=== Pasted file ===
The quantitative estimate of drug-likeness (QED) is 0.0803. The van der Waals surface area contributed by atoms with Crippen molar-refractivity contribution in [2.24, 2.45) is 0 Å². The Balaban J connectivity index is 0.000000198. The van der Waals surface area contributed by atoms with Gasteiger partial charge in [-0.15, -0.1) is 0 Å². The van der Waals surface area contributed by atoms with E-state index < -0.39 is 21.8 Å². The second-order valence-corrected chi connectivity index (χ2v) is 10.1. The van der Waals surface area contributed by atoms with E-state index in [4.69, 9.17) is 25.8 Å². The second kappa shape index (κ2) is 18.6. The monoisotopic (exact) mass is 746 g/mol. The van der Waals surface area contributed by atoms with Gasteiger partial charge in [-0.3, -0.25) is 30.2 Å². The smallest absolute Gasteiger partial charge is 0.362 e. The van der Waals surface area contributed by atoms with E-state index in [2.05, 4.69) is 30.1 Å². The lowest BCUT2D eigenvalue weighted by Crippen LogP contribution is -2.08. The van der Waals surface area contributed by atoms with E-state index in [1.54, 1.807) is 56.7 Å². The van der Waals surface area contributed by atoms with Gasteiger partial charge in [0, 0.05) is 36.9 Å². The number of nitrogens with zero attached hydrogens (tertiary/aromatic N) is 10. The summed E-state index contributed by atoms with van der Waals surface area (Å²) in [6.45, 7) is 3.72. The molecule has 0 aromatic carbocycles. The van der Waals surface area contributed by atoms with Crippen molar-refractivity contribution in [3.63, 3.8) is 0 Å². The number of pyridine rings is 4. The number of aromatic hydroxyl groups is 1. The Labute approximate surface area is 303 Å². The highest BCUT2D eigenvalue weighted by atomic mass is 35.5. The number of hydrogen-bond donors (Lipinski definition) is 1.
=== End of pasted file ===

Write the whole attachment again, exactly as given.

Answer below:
The quantitative estimate of drug-likeness (QED) is 0.0803. The van der Waals surface area contributed by atoms with Crippen molar-refractivity contribution in [2.24, 2.45) is 0 Å². The Balaban J connectivity index is 0.000000198. The van der Waals surface area contributed by atoms with Gasteiger partial charge in [-0.15, -0.1) is 0 Å². The van der Waals surface area contributed by atoms with E-state index < -0.39 is 21.8 Å². The second-order valence-corrected chi connectivity index (χ2v) is 10.1. The van der Waals surface area contributed by atoms with E-state index in [4.69, 9.17) is 25.8 Å². The second kappa shape index (κ2) is 18.6. The monoisotopic (exact) mass is 746 g/mol. The van der Waals surface area contributed by atoms with Gasteiger partial charge in [-0.3, -0.25) is 30.2 Å². The smallest absolute Gasteiger partial charge is 0.362 e. The van der Waals surface area contributed by atoms with E-state index in [2.05, 4.69) is 30.1 Å². The lowest BCUT2D eigenvalue weighted by Crippen LogP contribution is -2.08. The van der Waals surface area contributed by atoms with E-state index in [1.54, 1.807) is 56.7 Å². The van der Waals surface area contributed by atoms with Gasteiger partial charge in [0, 0.05) is 36.9 Å². The number of nitrogens with zero attached hydrogens (tertiary/aromatic N) is 10. The summed E-state index contributed by atoms with van der Waals surface area (Å²) in [6.45, 7) is 3.72. The molecule has 0 aromatic carbocycles. The van der Waals surface area contributed by atoms with Crippen molar-refractivity contribution in [3.63, 3.8) is 0 Å². The number of pyridine rings is 4. The number of aromatic hydroxyl groups is 1. The Labute approximate surface area is 303 Å². The highest BCUT2D eigenvalue weighted by atomic mass is 35.5. The number of hydrogen-bond donors (Lipinski definition) is 1.